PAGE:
Paul McIntyre | The Canadian Encyclopedia


Paul McIntyre

McIntyre, Paul (Poirier). Composer, pianist, conductor, administrator, b Peterborough, Ont, 1 Oct 1931; ARCT 1950, B MUS (Toronto) 1951, Artist Diploma (Toronto) 1952, D MUS (Toronto) 1958.

Paul (Poirier) McIntyre. Composer, pianist, conductor, administrator, b Peterborough, Ont, 1 Oct 1931; ARCT 1950, B MUS (Toronto) 1951, Artist Diploma (Toronto) 1952, D MUS (Toronto) 1958. He studied with Eileen McManamy (piano) and Eric Rollinson (theory) in Hamilton and with Oskar Morawetz and Arnold Walter (composition) and Bela Böszörmenyi-Nagy and Alexander Uninsky (piano) at the RCMT. He also studied piano with Claudio Arrau at Stratford (summer 1955). On a Canadian Amateur Hockey Association scholarship, 1953-4, he attended the Paris Cons, where his teachers were Tony Aubin and Olivier Messiaen (composition), and the Salzburg Mozarteum, where he studied conducting with Igor Markevitch, Sixten Ehrling, and Wolfgang Sawallisch. In 1960 and 1961 (summers) he studied conducting with Pierre Monteux.

McIntyre was assistant conductor of the Opera Festival of Toronto in 1954 and of the Opera Summer School at the University of British Columbia in 1955. He was conductor of the Regina Symphony Orchestra 1959-60. During the 1950s he was heard as a solo recitalist and accompanist on CBC radio and was accompanist to Jan Rubes 1955-7 for Community Concerts. While head of the music department at the University of Alaska 1961-4 and a Carnegie visiting associate professor, he conducted the Fairbanks SO. In 1963 he was awarded premiere mention in the Prince Rainier of Monaco International Competition for his Jean de Brébeuf symphony, and the same year he received a resident fellowship from the Huntington Hartford Foundation, Los Angeles. He taught at the University of Minnesota 1964-7, and was chairman of the music department of the College of St Catherine, St Paul, Minn, 1967-70, prior to a term 1970-7 as head of the music department at the University of Windsor. He then served 1977-80 as director of the School of Music at that university and continued to teach there after that. He has been active on the executive of the CLComp and was the host of its 30th anniversary conference at the University of Windsor in 1981. In 1986 he conducted a concert performance of Lavallée's The Widow with his own orchestration. He also organized the 'Largely Canadian' series of chamber concerts presented 1984-7 in Windsor.

McIntyre has employed various styles and techniques in his compositions. Beginning in the mid-1960s he has used 12-tone serialism as the sole basis for determining pitch. His cantata Judith, which won the $1000 prize in the 1958 Vancouver International Festival Competition, had its premiere at that festival with Lois Marshall as soloist and William Steinberg conducting. The Little Red Hen, a 'cantata buffa' that includes parts for speaking animals, was performed by the NACO under Mario Bernardi in 1977. McIntyre conducted the premiere of his Seven Serial Psalms, for soloists, chorus, and instrumental ensemble, as part of the 'Largely Canadian' series in 1987. His short symphony Matins for the Vigil of Assumption, written in reaction to the accidental killing of an innocent man by police in the Windsor area, was performed by the Windsor SO under Dwight Bennett in 1990. His studies of the music of black communities resulted in Black Pentecostal Music in Windsor (Canadian Centre for Folkculture Studies Paper no. 15, Ottawa 1976). He is an associate of the Canadian Music Centre, a member of the CLComp, and a contributor to EMC. His earlier manuscripts are deposited at the National Library of Canada.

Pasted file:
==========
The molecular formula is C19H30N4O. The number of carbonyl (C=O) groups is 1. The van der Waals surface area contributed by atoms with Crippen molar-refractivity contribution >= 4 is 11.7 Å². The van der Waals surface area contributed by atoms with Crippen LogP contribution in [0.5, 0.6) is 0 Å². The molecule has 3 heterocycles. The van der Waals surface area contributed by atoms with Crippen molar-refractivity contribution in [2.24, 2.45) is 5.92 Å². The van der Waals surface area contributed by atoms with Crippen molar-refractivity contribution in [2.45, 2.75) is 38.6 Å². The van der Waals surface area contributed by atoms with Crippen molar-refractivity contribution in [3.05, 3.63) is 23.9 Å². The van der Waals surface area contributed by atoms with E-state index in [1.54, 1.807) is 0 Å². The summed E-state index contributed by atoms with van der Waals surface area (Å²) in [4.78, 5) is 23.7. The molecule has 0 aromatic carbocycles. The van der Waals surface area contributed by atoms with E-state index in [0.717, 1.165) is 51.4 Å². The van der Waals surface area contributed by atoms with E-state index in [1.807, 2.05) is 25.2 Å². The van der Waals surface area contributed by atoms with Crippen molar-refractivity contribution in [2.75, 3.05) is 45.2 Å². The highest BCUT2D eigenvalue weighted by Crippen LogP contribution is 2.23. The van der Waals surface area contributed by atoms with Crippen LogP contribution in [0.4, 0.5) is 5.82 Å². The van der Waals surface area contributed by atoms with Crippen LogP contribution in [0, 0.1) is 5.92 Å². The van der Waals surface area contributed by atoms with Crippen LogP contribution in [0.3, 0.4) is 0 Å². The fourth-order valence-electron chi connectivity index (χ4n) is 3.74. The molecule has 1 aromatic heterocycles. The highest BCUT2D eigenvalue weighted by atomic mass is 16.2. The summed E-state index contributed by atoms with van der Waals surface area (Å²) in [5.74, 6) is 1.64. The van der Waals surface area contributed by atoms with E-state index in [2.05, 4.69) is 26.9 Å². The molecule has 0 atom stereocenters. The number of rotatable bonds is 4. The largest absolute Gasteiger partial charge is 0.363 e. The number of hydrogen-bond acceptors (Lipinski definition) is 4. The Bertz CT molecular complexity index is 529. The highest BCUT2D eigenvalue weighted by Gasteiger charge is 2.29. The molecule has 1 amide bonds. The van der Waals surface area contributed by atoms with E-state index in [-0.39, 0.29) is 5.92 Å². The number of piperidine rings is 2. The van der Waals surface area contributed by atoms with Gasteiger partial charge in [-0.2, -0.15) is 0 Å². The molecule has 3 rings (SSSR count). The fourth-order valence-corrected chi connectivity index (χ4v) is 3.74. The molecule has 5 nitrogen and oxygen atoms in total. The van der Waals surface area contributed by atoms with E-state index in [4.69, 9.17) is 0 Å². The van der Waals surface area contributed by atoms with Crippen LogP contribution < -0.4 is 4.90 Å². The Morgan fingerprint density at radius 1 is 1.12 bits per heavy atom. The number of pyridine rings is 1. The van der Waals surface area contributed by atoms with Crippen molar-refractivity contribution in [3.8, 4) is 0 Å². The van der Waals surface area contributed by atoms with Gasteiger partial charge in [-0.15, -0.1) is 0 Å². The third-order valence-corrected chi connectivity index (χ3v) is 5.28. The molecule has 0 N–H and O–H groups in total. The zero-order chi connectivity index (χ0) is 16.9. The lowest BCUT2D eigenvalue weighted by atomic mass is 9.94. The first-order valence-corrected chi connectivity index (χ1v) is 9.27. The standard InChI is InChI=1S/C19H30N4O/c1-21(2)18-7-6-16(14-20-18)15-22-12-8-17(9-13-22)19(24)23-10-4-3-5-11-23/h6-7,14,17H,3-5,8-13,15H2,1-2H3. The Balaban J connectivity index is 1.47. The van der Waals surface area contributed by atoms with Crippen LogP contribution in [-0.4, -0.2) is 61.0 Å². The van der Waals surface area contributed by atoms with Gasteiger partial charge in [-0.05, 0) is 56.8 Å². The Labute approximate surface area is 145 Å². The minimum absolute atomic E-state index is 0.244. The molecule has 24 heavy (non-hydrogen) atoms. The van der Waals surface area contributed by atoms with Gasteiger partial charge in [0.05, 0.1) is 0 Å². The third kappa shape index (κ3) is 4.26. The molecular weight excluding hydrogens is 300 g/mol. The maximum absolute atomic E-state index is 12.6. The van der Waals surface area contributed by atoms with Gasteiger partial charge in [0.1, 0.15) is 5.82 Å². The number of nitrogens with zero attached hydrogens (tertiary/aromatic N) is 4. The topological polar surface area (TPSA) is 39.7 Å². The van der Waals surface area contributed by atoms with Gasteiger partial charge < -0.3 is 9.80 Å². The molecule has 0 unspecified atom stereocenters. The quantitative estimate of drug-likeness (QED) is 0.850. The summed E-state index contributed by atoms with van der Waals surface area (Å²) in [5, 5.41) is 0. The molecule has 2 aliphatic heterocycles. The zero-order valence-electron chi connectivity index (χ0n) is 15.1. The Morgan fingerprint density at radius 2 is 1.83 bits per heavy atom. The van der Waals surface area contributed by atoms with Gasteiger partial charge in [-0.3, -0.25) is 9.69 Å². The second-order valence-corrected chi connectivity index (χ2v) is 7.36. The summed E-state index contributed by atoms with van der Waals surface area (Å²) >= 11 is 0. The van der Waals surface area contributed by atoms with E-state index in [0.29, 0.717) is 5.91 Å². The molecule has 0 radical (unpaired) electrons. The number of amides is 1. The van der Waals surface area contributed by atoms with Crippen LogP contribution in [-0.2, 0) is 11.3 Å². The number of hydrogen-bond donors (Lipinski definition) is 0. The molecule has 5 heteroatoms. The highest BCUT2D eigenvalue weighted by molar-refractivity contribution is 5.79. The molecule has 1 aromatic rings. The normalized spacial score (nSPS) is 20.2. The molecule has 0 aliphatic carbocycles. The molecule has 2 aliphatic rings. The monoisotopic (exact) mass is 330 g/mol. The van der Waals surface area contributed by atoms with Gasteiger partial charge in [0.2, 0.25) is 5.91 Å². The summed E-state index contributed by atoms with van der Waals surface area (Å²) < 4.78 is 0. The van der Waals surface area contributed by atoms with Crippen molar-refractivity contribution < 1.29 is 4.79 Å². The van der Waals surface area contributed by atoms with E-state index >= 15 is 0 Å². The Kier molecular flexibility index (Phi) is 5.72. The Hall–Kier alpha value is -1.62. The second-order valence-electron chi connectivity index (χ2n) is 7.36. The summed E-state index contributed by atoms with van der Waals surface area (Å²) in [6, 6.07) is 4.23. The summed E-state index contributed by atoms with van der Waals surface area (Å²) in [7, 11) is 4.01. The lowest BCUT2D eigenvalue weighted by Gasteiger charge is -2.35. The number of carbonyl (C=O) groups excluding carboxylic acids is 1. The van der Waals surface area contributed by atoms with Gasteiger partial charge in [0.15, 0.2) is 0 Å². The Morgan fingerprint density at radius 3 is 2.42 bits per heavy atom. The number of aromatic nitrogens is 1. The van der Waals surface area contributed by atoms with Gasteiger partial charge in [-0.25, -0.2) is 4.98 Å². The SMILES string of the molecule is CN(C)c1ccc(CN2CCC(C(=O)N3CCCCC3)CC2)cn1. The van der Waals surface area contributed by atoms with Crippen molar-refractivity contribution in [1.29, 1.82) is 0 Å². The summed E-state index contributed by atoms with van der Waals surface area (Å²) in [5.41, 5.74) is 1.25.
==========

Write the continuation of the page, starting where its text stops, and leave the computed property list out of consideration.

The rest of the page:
He is married to the pianist and organist Phyllis McIntyre (b Runge). Two of their daughters are accomplished violinists, and their son Stephen (b 1961) is an actor and singer who has appeared on Broadway and elsewhere.

Selected Compositions

Stage, TV
The Death of the Hired Man, chamber opera for TV (Frost). 1961. Ms

This Is Not True, comic opera (J. Schevill). 1966. Ms

Voices and Orchestra

Judith, melodrama-cantata (Bible, Douay Bible, anonymous). 1957 (rev 1958). Sop, narrator, orch. Ms

Symphonia sacra (R. Crashaw). 1958. Alto, tenor, bass, SATB, orch. Ms

Jean de Brébeuf, dramatic symphony (Brébeuf). 1961. Bass, orch. Ms

The Little Red Hen, cantata (traditional). 1976. Vs, chamber orch. Ms

Seven Serial Psalms. 1986. Sop, mezzo, tenor, bass, SATB, orch. Ms

Lamentations Jeremiae Prophetae. 1987. Chor, string orch (organ). Ms


Concerto for Piano and Orchestra. 1952. Ms

Song of Autumn. 1955. Str orch. Ms

Commedia. 1978. Ms

Matins for the Vigil of Assumption. 1989. Ms

Arrangements of Lavallée's The Widow for theatre orch (1986), an overture and several numbers from the opera for full orch (1989); also Charles Voyer de Poligny D'Argenson's Royal Fusiliers' Arrival at Quebec for full orch (1988). All manuscript


Fantasy on an Eskimo Song. 1962. Ww quintet. Ms

Abstract. 1963. Fl. Ms

Out of the Cradle Endlessly Rocking (Whitman). 1966. V, fl, viola, violoncello, harpsichord. Ms

Permutations on a Paganini Caprice. 1966. Str quartet. Ms

Encounters. 1971. Vn, piano. Ms

Sandwich Music 'Motet Bagatelle for String Trio.' 1977. Ms Remembering Vince. 1988. Tpt. Ms

Two Pieces for Oboe and Tuba. 1988. Ms

Euphonisms. 1991. Euphonium quartet. Ms

Other chamber works, including Trio Serenade in E (1949) and String Quartet in A Minor (1951). Both manuscript


Fantasy for Organ. 1977. Ms

Three Preludes to Hymn Tunes of Ralph Vaughan Williams. 1979. Org. Ms

Praeludium, Blues and Toccata. 1980. Pf. Ms

Prelude & Fugue. 1985. Pf. Ms

A Suite of Sweets. 1989. Pf. Ms

Five works for piano (1950-63). All manuscript

Also a few works for choir; several works for voice, including arr of European folksongs and Four Poems of Walter de la Mare (1950, recorded on RCI 74 by Francis James)

Further Reading